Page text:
Native to the Gila River basin, the loach minnow and spikedace are adapted to the beautiful yet vulnerable ecology of southwestern desert rivers. These rare, pint-sized fish are just two of many river-dependent species disappearing where they once flourished, left behind to wade and wander through only occasional pockets of undisturbed habitat. For loach minnows and spikedace to prosper once again, the delicate fabric of the entire Gila watershed urgently needs protection.
Eliminated throughout most of their range due to habitat destruction and the introduction of nonnative species, loach minnows and spikedace are federally listed as threatened, though endangered listings are warranted. The Center brought about critical habitat designation for these river-dwelling fishes in 1994, but it was overturned on a technicality. Five years later, in response to another Center lawsuit, habitat was redesignated to the tune of 900 river miles. The livestock industry later intervened, the designation was again overturned and revisited, and little more than 500 river miles were granted protection in 2007. This designation, made when former Interior Department official Julie MacDonald overruled scientists' recommendations, disregarded the recovery plan's definition of habitat “essential to the conservation” of the species, so in November 2007 the Center filed suit to reverse this and five other illegal Endangered Species Act decisions. While the U.S. Fish and Wildlife Service vacillated on securing protections for loach minnow and spikedace habitat, we successfully challenged livestock grazing in Arizona and New Mexico, helping ban cattle from streamside habitats on dozens of Southwest grazing allotments.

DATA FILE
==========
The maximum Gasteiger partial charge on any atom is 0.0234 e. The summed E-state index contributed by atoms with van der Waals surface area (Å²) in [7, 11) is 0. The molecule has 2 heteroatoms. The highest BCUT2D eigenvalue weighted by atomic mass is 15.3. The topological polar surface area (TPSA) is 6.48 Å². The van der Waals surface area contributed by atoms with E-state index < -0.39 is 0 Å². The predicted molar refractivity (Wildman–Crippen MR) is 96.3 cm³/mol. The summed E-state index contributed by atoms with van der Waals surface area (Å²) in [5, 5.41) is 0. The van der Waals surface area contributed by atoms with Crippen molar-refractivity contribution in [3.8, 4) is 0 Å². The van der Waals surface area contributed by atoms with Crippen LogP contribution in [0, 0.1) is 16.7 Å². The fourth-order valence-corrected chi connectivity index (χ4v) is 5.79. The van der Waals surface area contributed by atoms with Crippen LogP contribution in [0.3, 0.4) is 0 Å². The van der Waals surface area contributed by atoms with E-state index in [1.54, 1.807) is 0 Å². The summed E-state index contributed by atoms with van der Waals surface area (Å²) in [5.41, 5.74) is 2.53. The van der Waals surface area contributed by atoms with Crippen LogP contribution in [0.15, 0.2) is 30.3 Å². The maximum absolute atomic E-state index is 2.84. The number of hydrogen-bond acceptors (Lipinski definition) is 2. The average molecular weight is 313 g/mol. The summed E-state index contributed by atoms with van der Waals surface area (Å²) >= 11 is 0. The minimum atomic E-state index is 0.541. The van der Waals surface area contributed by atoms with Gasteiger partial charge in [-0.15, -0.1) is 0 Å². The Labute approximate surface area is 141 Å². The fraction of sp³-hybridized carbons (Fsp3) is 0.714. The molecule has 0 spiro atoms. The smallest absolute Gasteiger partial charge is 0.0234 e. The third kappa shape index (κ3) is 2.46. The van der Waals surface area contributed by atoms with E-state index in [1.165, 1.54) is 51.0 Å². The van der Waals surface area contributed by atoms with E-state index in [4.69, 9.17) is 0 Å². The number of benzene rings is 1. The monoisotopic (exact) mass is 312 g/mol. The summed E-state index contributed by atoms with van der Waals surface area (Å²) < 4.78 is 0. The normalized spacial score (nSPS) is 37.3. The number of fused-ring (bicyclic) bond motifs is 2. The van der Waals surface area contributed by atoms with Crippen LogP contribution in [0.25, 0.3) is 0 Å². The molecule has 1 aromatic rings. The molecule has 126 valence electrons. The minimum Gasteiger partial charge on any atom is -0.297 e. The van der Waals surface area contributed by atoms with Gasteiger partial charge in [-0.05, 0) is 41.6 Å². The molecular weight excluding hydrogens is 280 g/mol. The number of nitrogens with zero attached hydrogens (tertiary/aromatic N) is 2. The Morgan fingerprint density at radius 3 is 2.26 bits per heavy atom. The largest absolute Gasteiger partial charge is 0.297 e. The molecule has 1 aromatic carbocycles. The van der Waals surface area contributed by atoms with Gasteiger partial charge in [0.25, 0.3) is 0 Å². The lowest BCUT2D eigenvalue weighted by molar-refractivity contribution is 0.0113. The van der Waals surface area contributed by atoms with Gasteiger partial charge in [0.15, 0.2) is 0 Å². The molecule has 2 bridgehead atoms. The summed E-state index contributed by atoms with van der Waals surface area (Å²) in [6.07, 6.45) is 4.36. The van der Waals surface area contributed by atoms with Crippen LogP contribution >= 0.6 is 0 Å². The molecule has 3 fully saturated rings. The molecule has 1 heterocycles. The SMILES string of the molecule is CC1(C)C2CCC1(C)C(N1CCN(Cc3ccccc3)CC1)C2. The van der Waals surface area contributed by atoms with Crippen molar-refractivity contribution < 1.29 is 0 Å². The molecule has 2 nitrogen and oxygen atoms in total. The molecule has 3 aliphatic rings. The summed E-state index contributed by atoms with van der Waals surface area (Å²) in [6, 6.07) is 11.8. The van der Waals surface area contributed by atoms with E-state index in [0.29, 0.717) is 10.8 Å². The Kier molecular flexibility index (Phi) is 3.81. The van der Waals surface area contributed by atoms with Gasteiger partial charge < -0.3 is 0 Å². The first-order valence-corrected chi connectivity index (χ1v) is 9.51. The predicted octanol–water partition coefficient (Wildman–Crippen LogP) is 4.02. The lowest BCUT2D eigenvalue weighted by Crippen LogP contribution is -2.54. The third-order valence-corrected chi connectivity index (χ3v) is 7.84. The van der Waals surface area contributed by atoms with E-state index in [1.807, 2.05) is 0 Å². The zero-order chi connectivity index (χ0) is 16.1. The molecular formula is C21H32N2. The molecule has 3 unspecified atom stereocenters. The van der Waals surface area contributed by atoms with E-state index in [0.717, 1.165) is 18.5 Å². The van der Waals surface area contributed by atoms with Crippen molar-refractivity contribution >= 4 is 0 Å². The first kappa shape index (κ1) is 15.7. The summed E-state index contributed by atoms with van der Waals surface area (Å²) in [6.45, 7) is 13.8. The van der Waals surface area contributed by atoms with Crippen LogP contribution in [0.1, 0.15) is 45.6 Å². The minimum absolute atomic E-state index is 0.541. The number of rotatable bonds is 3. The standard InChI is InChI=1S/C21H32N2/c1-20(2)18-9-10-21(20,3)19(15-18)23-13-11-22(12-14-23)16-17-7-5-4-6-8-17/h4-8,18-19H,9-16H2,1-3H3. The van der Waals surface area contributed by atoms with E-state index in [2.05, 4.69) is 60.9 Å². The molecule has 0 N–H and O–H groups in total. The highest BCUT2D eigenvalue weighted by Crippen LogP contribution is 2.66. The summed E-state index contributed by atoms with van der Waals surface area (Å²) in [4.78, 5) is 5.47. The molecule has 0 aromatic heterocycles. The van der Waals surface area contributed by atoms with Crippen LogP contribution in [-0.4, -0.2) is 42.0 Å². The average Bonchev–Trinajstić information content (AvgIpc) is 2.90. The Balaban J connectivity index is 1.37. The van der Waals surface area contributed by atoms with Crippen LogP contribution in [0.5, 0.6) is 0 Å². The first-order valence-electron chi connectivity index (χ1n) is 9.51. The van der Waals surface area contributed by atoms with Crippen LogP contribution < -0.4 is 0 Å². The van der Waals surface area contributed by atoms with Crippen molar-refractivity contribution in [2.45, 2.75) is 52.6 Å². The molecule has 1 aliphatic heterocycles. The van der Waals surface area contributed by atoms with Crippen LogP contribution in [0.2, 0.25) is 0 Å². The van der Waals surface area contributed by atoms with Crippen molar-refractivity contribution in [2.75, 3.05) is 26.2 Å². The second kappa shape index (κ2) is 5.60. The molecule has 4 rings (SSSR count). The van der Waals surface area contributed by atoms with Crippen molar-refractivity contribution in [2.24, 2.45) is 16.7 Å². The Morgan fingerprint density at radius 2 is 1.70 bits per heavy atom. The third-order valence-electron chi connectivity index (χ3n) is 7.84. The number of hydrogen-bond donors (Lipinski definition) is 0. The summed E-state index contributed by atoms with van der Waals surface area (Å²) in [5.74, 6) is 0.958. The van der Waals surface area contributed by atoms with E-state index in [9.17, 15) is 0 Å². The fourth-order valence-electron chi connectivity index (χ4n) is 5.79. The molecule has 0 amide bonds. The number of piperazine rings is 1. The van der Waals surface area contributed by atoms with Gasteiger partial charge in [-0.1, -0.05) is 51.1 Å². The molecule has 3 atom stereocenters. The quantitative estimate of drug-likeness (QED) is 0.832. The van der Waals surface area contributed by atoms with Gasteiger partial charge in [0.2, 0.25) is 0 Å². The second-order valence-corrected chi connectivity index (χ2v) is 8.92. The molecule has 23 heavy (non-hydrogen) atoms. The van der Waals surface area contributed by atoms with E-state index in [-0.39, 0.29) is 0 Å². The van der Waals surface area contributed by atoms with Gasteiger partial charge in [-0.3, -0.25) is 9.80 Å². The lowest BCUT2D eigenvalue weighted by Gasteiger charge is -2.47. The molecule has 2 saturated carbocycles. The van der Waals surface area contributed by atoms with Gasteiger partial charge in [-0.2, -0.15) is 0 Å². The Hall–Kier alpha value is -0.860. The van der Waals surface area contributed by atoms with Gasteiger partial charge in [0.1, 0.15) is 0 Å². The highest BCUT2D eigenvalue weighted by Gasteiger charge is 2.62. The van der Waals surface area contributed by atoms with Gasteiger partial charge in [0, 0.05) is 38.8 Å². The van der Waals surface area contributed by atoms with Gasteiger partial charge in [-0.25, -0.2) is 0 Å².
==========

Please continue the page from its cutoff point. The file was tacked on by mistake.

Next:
Even though the 2007 critical habitat designation was woefully inadequate, a coalition of New Mexico and Arizona counties and the cantankerous New Mexico Cattle Growers' Association challenged it in court — and the Center countered them. In 2009, a judge ruled that far from enjoying too much protected habitat, as the counties and livestock owners claimed, the fishes more likely indeed needed greater protections. So in 2010, the Fish and Wildlife Service proposed to protect nearly 900 river miles, as well as to upgrade both fishes' status from threatened to endangered.
In spring 2008, six months after the loach minnow and spikedace were reintroduced into Fossil Creek, the U.S. Forest Service had taken no steps to protect these and other native fish from increasing threats in the area, so the Center filed a notice of intent to sue the Forest Service if it didn't consult with the Fish and Wildlife Service, complete management plans to address recreation and protect listed species, and impose and enforce camping restrictions as necessary to protect Fossil Creek until a management plan is implemented.
|Get the latest on our work for biodiversity and learn how to help in our free weekly e-newsletter.|
Contact: Noah Greenwald and Michael Robinson